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pily, till some farther preferment makes it no longer worth retaining."
Caroline Melville was the only person that remained silent; and it was not that she was the person least interested in the young clergy man's promotion, but there was an indescribable feeling at her heart, that she felt fearful might mingle with whatever her lips uttered; and she could scarcely prevail upon herself to ask at length to whose influencé he owed it.
“ To one,” he replied, " to whom I already am much indebted-eyour cousin, lord Burton. His name was not at all mentioned; but I was sure from whence it came, and I wrote to him."
** And what did he answer?" asked lady Jane.
“ I shall put a great máný questions to you before I have done, Mr. Malden."
" Oh, he replied with his usual frankness," answered the other. think me ungrateful, but to tell the truth, I think Frederic did wrong in soliciting
“ You may
this for so young a man, when there are a number of others, by long and ardent attention to their duties, much better entitled to advancement."
“I don't think that at all," answered sir Charles ; " a thing cannot be given to every one; and though there may be many men worthy of it, none could be more so than yourself, I am sure. Besides, how did Burton know that it might not be given to some fellow that would not do it half the justice that you would ?”
* But come and sit down by me here, Mr. Malden,” said lady Jane; "you will have time enough to be complimented by sir Charles, and to hear all the pretty things Caroline is treasuring up in her own mind to say, when I am gone; but I have a thousand questions to ask you, and not five minutes to stop."
Sir Charles called her à saucy girl, Caroline blushed, and Mr. Malden quietly took the seat she called him to. “Well now, in the first place,” said lady F 6
Jane, “ did you make those inquiries I begged you would about the people in Portman-square, with whom Miss Stanhope resides ? for I called on her yesterday, and from some circumstances she has observed, she begins to be uneasy at her situation."
“ I obeyed your ladyship’s commands before I left town,” answered Malden, " and I am sorry to inform you that the report I have to make is not very favourable. I am assured, on good authority, that the master of the house games deeply, and whence his resources flow does not at all appear, nor can I trace his family or connexions; but at the same time, they are certainly visited by people of the best society.”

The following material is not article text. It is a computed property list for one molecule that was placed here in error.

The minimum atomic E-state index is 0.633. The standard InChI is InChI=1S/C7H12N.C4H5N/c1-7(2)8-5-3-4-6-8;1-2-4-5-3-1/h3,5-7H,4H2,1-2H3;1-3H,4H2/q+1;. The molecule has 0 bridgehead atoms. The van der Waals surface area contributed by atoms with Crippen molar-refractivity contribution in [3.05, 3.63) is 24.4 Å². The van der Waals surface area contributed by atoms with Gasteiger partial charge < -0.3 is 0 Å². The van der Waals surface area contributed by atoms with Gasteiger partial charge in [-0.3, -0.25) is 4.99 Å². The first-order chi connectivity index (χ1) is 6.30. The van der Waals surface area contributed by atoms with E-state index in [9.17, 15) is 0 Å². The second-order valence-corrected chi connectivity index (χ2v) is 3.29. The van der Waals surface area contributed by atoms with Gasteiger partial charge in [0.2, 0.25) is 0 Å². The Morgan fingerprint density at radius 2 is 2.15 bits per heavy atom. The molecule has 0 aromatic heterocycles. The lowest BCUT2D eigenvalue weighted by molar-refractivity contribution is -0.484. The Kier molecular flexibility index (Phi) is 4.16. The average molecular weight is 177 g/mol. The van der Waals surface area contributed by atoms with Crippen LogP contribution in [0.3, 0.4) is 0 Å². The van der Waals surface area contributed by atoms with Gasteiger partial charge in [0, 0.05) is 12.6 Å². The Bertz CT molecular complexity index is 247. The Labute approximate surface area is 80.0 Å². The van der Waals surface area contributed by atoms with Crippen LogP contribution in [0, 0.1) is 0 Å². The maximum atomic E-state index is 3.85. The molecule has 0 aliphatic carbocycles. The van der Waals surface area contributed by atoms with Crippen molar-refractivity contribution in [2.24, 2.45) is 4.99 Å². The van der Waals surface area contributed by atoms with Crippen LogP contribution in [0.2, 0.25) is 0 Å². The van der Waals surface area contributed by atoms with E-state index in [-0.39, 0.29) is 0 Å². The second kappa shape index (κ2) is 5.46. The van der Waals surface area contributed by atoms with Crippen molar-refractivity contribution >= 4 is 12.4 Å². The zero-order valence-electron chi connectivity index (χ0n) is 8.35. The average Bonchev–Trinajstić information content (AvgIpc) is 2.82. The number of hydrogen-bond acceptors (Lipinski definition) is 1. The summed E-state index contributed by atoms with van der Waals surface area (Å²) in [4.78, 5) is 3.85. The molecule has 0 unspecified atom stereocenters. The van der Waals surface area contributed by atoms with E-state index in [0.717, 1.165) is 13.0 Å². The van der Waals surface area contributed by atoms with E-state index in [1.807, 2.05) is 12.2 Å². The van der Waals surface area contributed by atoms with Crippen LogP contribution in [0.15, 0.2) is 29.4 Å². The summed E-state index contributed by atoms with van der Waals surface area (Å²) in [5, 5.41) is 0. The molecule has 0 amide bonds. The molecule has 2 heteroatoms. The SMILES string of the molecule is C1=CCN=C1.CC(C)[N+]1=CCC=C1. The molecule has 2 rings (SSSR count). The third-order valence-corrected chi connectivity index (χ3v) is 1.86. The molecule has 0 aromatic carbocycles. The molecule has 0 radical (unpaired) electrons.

“Oh yes, so she tells me,” said lady Jane; " but there are people in the best society that would visit any one that lives in good style, and gives large parties. Besides, gaming is no vice amongst us nobles of the land. But tell me,” conti
nued she, “ when you wrote, did you
inform Frederic you had seen her at our house?”
"I did,” answered doctor Malden, "and also told him the circumstances I have just mentioned.”
“ And I hope you told him what you thought of her,” said lady Jane; “ if you did not praise her highly, I do not know what I should say to you."
Oh, then you have seen this beautiful Miss Stanhope,” said Caroline; “ Jane is always speaking of her. Pray, Mr. Malden, give us a description of her.”
“ I must own,” replied he with a smile, “that I have seldom seen so much beauty, so much elegance, and so much unassuming gentleness, united in one person.' *: “ I think you seem to have been quite struck, Mr. Malden,” said Caroline, with something of gravity in her look.
“Oh, I am quite safe there at least,”. answered the clergyman:-“but lord Burton replied to that part of my letter parti
eularly, lady Jane, and desired me to transmit, a message to you, which I shall take the first opportunity of doing. In the mean time, if I might advise, you would inform Miss Stanhope of what I have heard concerning the family with whom she lives."
“I do not think I shall be able to persuade her to leave them," answered the young lady; " for there are some very sweet children, and Louisa has become much attached to them.”
" I hope that amiable trait will not prove to her disadvantage,” answered Mr. Malden; “but I fear that it may, for no one can tell where the evil of bad acquaintances will stop.”
"Surely,” said lady Jane, with some degree of warmth, “
you do not suppose for a moment that her heart or disposition can suffer by any acquaintance! No, believe me, Mr. Malden, she is far above any contamination." “I have not a doubt of it,” he replied ;